Top scorers question objectivity of national curriculum
High-fliers in the new Diploma of Secondary Education school examinations say more discussion is needed before introducing the national education curriculum, which they say could brainwash students about the mainland.
Queen's College's Lau Ming-him, who scored the top-ranked 5** grade in all seven subjects he sat, said more teachers and professionals should be consulted before the controversial programme went ahead.
'National education can surely raise students' awareness of their country. But the existing curriculum is not comprehensive enough,' the 18-year-old said.
National Education will be compulsory at primary level in 2015 and secondary level the following year, but the government is urging primary schools to start this year and secondary schools next year.
Lau said that he was opposed to any kind of brainwashing education, and would actively consider taking part in a rally organised by Scholarism, a group of secondary school pupils opposed to national education, on July 29.
Another Queen's College high-flyer, Ma Ho-yin, said the details and teaching materials for the subject were not yet ready.
'The subject should only be introduced when a consensus is reached among different parties in society,' said Ma, also a seven 5** scorer.
David Lam Tsang-lung, from La Salle College, said the national education programme would brainwash students.
'The proposed syllabus will likely play up the merits of [mainland] China, but neglect the ruling party's shortcomings,' said the student, who scored six 5**s.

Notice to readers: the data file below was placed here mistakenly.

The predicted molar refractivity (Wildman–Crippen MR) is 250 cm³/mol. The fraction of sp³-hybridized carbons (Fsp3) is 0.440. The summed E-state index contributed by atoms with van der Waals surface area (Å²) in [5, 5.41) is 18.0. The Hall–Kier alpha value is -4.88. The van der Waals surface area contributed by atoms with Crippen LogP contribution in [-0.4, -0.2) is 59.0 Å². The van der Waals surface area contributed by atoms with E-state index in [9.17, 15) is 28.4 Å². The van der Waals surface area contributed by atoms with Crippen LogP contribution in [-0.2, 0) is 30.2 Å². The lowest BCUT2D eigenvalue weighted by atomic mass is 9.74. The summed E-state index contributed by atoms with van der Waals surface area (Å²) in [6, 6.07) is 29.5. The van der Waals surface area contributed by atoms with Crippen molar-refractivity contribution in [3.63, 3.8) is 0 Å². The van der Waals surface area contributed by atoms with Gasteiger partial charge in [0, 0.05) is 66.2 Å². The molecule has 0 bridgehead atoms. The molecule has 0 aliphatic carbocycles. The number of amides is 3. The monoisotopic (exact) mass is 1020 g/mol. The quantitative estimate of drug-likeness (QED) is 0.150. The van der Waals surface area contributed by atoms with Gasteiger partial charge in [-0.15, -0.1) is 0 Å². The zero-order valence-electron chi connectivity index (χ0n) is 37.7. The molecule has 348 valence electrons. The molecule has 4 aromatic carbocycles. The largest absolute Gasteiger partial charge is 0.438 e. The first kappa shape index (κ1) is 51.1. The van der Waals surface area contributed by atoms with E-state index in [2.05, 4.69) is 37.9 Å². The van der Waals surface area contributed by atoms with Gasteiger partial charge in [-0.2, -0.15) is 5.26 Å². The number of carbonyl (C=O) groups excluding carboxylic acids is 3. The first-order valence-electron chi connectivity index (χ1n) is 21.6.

'I'm afraid it will not offer students impartial values.'
Leung Ka-chun, from Pui Ching Middle School, who also scored 5** in six subjects, disagreed. Leung says there would be no brainwashing provided students thought as they were taught to do in such subjects as liberal studies.
Wong Sze-man, a student from the left-wing Chiu Chow Association Secondary School who achieved 5* in five subjects, said the subject would overlap with what was taught in liberal studies and history.
She refused to comment on whether or not the controversial subject should be put into practice or how.
Her school frequently sponsors its students to visit places on the mainland, such as Beijing and Sichuan , where they visited areas devastated by the 2008 earthquake.
Teresa Kwok Fong-yan from St Mary's Canossian College, the only female pupil to score seven 5**s, said the aim of making people understand their mother country was feasible but she did not think it needed to be a separate subject.
'National education can be incorporated into other subjects but the content should be objective,' said Kwok, who said she would join the July 29 protest.
Reporters Dennis Chong, Wong Yat-hei, Jennifer Cheng, Helen Yu, Thomas Chan, Chris Lau, Joyee Chan, Jolie Ho, Lilly Zhang, Michael Au, Emily Ting and Elaine Leung
Photographers Nora Tam, K.Y. Cheng, Felix Wong and May Tse